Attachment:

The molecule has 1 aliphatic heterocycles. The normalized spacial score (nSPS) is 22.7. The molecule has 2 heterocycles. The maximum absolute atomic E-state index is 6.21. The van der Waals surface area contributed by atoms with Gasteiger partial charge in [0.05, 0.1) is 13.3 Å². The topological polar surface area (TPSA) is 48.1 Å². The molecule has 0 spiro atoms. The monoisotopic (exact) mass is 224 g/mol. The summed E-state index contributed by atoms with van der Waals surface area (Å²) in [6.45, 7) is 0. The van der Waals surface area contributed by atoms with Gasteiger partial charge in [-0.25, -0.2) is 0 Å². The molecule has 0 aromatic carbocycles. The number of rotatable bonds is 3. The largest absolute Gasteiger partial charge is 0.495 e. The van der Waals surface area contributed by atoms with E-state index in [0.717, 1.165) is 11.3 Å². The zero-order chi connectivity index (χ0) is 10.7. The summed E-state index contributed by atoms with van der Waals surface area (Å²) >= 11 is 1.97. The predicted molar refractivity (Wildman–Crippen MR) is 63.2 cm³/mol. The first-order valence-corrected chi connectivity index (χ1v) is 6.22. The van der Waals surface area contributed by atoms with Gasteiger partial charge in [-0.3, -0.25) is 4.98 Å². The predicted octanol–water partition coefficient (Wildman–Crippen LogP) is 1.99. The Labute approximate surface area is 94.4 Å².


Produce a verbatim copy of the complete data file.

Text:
The molecule has 1 aliphatic heterocycles. The normalized spacial score (nSPS) is 22.7. The molecule has 2 heterocycles. The maximum absolute atomic E-state index is 6.21. The van der Waals surface area contributed by atoms with Gasteiger partial charge in [0.05, 0.1) is 13.3 Å². The topological polar surface area (TPSA) is 48.1 Å². The molecule has 0 spiro atoms. The monoisotopic (exact) mass is 224 g/mol. The summed E-state index contributed by atoms with van der Waals surface area (Å²) in [6.45, 7) is 0. The van der Waals surface area contributed by atoms with Gasteiger partial charge in [-0.25, -0.2) is 0 Å². The molecule has 0 aromatic carbocycles. The number of rotatable bonds is 3. The largest absolute Gasteiger partial charge is 0.495 e. The van der Waals surface area contributed by atoms with E-state index in [0.717, 1.165) is 11.3 Å². The zero-order chi connectivity index (χ0) is 10.7. The summed E-state index contributed by atoms with van der Waals surface area (Å²) >= 11 is 1.97. The predicted molar refractivity (Wildman–Crippen MR) is 63.2 cm³/mol. The first-order valence-corrected chi connectivity index (χ1v) is 6.22. The van der Waals surface area contributed by atoms with Gasteiger partial charge in [-0.3, -0.25) is 4.98 Å². The predicted octanol–water partition coefficient (Wildman–Crippen LogP) is 1.99. The Labute approximate surface area is 94.4 Å².